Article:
Submitted to: Journal of Entomological Science
Publication Type: Peer Reviewed Journal
Publication Acceptance Date: November 29, 2004
Publication Date: July 1, 2005
Citation: Danka, R.G. 2005. High Levels of Cotton Pollen Collection Observed for Honey Bees (Hymenoptera: Apidae) in South-Central Louisiana. Journal of Entomological Science 40(3):316-326 Interpretive Summary: Yield of upland cotton may increase by 3-30% following pollination by honey bees. However, honey bees only rarely collect cotton pollen in most regions of the USA and this behavior probably restricts their pollination effectiveness. We tried to increase cotton pollen collection in two genetic strains of bees (Italian and Russian bees) by stimulating colonies; stimulation consisted of adding bee brood and removing previously stored pollen. Despite being located adjacent to a large planting of cotton in south Louisiana that was beginning to bloom in late July, collection of cotton pollen was low (<2% of all pollen) by both bee types. After the conclusion of the test, however, we recorded a substantial increased in cotton pollen, particularly during mid August when about 80% of all pollen gathered was from cotton. This is the highest rate of upland cotton pollen collection recorded for honey bees, but the cause of this shift in bee behavior remains undetermined. Because of decreased insecticide use on cotton in the southeastern USA, safe beekeeping opportunities (and thus potential pollination input by bees) are increasing. Documentation of the ability of honey bees in this region to collect cotton pollen warrants further research into the factors that regulate such behavior.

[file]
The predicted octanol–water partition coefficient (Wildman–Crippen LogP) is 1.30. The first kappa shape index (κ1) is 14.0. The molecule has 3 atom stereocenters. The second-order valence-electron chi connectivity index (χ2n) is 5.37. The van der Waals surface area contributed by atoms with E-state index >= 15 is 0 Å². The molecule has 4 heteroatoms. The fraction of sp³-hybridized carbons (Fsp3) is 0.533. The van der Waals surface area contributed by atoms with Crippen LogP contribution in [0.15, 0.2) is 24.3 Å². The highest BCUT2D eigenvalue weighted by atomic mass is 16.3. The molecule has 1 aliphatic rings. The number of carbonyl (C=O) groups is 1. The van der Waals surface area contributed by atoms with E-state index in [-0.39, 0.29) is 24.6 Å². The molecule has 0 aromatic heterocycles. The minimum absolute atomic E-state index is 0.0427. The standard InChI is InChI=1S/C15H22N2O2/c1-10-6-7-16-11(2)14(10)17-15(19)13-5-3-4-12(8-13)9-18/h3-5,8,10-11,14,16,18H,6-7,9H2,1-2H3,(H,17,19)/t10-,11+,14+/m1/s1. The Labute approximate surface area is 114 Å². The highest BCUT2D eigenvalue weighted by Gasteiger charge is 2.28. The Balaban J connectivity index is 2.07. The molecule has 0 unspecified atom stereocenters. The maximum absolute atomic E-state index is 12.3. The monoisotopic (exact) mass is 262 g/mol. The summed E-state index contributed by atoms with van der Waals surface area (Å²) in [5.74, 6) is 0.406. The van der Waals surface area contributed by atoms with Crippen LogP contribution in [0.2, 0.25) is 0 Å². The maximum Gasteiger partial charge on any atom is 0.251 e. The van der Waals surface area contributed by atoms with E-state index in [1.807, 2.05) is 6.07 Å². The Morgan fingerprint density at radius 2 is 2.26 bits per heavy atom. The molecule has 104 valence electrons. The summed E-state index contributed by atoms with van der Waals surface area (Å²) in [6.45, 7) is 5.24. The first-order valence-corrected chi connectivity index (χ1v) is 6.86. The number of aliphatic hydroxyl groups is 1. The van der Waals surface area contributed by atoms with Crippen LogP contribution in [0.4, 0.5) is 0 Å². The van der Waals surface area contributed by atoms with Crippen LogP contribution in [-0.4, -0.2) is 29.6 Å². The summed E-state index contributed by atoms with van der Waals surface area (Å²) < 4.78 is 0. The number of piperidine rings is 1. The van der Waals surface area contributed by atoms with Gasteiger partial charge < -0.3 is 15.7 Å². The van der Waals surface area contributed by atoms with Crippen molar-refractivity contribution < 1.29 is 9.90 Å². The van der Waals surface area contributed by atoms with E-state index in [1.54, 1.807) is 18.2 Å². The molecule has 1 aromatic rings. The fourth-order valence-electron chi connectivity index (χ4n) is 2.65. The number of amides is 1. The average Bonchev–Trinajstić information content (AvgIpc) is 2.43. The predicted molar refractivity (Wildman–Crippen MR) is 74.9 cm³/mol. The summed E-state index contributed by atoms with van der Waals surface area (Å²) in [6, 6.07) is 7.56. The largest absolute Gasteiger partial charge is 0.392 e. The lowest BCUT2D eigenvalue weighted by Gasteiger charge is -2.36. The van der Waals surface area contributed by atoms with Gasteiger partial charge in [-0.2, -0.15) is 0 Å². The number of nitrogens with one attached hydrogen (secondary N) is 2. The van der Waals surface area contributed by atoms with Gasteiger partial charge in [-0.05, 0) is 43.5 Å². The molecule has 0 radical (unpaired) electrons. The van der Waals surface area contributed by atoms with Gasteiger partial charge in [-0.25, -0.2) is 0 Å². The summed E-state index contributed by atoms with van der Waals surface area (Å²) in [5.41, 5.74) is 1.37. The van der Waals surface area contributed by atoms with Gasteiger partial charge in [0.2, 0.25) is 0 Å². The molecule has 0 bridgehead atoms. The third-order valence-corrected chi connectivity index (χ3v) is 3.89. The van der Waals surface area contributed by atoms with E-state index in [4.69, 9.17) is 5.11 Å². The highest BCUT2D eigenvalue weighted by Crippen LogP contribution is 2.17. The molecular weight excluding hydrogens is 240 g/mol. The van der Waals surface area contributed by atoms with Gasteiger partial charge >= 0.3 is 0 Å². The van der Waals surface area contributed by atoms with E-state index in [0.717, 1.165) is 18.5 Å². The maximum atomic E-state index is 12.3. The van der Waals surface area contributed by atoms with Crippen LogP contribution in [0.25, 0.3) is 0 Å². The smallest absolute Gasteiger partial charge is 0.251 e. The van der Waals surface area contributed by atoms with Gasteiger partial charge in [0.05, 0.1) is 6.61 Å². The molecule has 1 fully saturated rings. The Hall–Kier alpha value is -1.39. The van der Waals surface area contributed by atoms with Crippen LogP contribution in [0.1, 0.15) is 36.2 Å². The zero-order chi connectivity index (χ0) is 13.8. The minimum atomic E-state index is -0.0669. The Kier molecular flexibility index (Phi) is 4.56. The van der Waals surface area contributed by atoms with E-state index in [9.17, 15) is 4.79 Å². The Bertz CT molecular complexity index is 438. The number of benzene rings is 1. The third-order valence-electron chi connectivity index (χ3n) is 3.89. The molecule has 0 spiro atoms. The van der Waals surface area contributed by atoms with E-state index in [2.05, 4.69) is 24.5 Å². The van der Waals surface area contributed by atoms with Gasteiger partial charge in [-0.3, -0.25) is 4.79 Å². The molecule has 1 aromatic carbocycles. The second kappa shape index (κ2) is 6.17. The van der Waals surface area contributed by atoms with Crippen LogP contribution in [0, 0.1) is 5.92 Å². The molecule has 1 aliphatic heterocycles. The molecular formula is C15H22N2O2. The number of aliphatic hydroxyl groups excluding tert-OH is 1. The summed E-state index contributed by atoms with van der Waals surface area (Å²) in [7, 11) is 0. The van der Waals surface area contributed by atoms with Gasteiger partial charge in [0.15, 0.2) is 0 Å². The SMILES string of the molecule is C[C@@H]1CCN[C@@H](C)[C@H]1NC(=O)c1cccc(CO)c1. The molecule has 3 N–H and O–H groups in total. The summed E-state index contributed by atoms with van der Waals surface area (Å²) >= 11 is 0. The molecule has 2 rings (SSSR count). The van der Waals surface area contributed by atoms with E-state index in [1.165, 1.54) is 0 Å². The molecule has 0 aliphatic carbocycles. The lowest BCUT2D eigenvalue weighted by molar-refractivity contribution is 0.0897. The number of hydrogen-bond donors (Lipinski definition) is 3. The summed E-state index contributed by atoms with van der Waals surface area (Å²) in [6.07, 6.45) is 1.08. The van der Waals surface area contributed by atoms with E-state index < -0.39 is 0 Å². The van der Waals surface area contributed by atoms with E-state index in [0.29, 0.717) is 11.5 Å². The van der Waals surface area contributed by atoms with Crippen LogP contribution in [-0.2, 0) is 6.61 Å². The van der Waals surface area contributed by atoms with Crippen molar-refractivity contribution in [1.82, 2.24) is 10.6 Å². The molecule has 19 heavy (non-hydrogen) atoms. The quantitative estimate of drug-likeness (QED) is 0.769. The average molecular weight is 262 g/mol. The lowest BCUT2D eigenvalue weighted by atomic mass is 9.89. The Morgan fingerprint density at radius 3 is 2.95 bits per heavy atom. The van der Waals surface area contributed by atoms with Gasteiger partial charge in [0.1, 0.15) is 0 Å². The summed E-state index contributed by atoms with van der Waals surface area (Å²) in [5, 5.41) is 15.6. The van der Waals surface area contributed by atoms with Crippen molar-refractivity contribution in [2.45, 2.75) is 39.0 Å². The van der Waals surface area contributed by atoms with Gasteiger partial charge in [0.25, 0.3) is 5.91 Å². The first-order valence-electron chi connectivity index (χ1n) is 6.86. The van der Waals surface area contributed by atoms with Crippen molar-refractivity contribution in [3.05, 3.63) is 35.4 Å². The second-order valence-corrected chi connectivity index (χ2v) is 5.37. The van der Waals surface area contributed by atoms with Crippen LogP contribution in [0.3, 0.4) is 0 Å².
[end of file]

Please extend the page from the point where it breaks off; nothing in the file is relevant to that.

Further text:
Technical Abstract: Honey bees, Apis mellifera, typically reject pollen of upland cotton as a resource. Stimulating bees for enhanced pollen collection may help overcome this rejection. Sixteen equal-sized colonies of each of two commercial stocks of bees (Italian and Russian) were placed adjacent to cotton fields at Rosedale, LA, and manipulated so that half of the colonies of each bee type had high stimulus to collect pollen and half had low stimulus. Differential stimuli were achieved by interchanging combs having relatively large amounts of brood with combs having pollen between colonies of the two treatment groups (i.e., high stimulus colonies received brood and donated pollen, while low stimulus colonies had the converse). Stimulus manipulations resulted in more general pollen collection, but not cotton pollen collection, in the high stimulus group on days 1 and 6 after treatment. Foraging responses of the treatment groups equalized by 11 days after treatment. Collection of cotton pollen was minimal (<_2% of all foragers) during this period and was not affected by stimulus treatment. Italian colonies had greater total foraging activity and pollen collection effort on day 1 after treatment but the bee types foraged similarly on days 6 and 11. There were no interactions of the effects of stimulus treatment and bee type. After the treatment effects dissipated (by day 11, August 5, 2002), cotton pollen income increased substantially. Approximately one-fourth of all foragers and 80% of pollen collectors carried cotton pollen pellets during a 2-week period in mid August. The reason for this dramatic shift to gathering of cotton pollen is undetermined and warrants investigation because of the potential importance for cotton pollination by honey bees.